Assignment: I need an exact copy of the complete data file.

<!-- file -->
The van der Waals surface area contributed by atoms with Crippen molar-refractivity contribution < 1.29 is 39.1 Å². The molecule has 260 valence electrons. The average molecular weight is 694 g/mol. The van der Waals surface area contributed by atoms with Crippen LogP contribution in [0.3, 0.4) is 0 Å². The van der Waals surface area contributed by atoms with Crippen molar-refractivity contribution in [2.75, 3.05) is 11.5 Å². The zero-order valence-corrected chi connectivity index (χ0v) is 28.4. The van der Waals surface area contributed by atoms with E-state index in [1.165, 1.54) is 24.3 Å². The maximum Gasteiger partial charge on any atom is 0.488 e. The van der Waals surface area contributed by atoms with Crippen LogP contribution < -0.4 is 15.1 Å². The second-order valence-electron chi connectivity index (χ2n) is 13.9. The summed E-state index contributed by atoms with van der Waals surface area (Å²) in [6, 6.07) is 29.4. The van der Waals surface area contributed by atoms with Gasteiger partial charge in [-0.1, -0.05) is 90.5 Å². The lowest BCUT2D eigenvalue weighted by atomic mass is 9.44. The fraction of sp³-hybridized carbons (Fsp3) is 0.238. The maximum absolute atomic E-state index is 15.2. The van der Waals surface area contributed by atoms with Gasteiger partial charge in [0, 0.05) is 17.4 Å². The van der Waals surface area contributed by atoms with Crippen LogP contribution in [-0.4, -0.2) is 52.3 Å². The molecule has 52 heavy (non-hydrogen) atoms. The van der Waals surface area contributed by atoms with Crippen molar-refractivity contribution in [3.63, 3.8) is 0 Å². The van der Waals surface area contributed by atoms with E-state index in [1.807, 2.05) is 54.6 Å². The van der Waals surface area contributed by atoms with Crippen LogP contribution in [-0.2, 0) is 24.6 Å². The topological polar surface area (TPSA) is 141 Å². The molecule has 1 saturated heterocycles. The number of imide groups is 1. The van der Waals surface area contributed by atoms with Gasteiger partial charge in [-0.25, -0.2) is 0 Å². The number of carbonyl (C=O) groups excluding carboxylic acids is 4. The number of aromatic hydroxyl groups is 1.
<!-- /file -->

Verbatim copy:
The van der Waals surface area contributed by atoms with Crippen molar-refractivity contribution < 1.29 is 39.1 Å². The molecule has 260 valence electrons. The average molecular weight is 694 g/mol. The van der Waals surface area contributed by atoms with Crippen LogP contribution in [0.3, 0.4) is 0 Å². The van der Waals surface area contributed by atoms with Crippen molar-refractivity contribution in [2.75, 3.05) is 11.5 Å². The zero-order valence-corrected chi connectivity index (χ0v) is 28.4. The van der Waals surface area contributed by atoms with E-state index in [1.165, 1.54) is 24.3 Å². The maximum Gasteiger partial charge on any atom is 0.488 e. The van der Waals surface area contributed by atoms with Crippen LogP contribution < -0.4 is 15.1 Å². The second-order valence-electron chi connectivity index (χ2n) is 13.9. The summed E-state index contributed by atoms with van der Waals surface area (Å²) in [6, 6.07) is 29.4. The van der Waals surface area contributed by atoms with Gasteiger partial charge in [-0.1, -0.05) is 90.5 Å². The lowest BCUT2D eigenvalue weighted by atomic mass is 9.44. The fraction of sp³-hybridized carbons (Fsp3) is 0.238. The maximum absolute atomic E-state index is 15.2. The van der Waals surface area contributed by atoms with Gasteiger partial charge in [0, 0.05) is 17.4 Å². The van der Waals surface area contributed by atoms with Crippen LogP contribution in [-0.4, -0.2) is 52.3 Å². The molecule has 52 heavy (non-hydrogen) atoms. The van der Waals surface area contributed by atoms with Crippen molar-refractivity contribution in [3.63, 3.8) is 0 Å². The van der Waals surface area contributed by atoms with E-state index in [1.807, 2.05) is 54.6 Å². The van der Waals surface area contributed by atoms with Crippen LogP contribution in [-0.2, 0) is 24.6 Å². The topological polar surface area (TPSA) is 141 Å². The molecule has 1 saturated heterocycles. The number of imide groups is 1. The van der Waals surface area contributed by atoms with Gasteiger partial charge in [-0.25, -0.2) is 0 Å². The number of carbonyl (C=O) groups excluding carboxylic acids is 4. The number of aromatic hydroxyl groups is 1.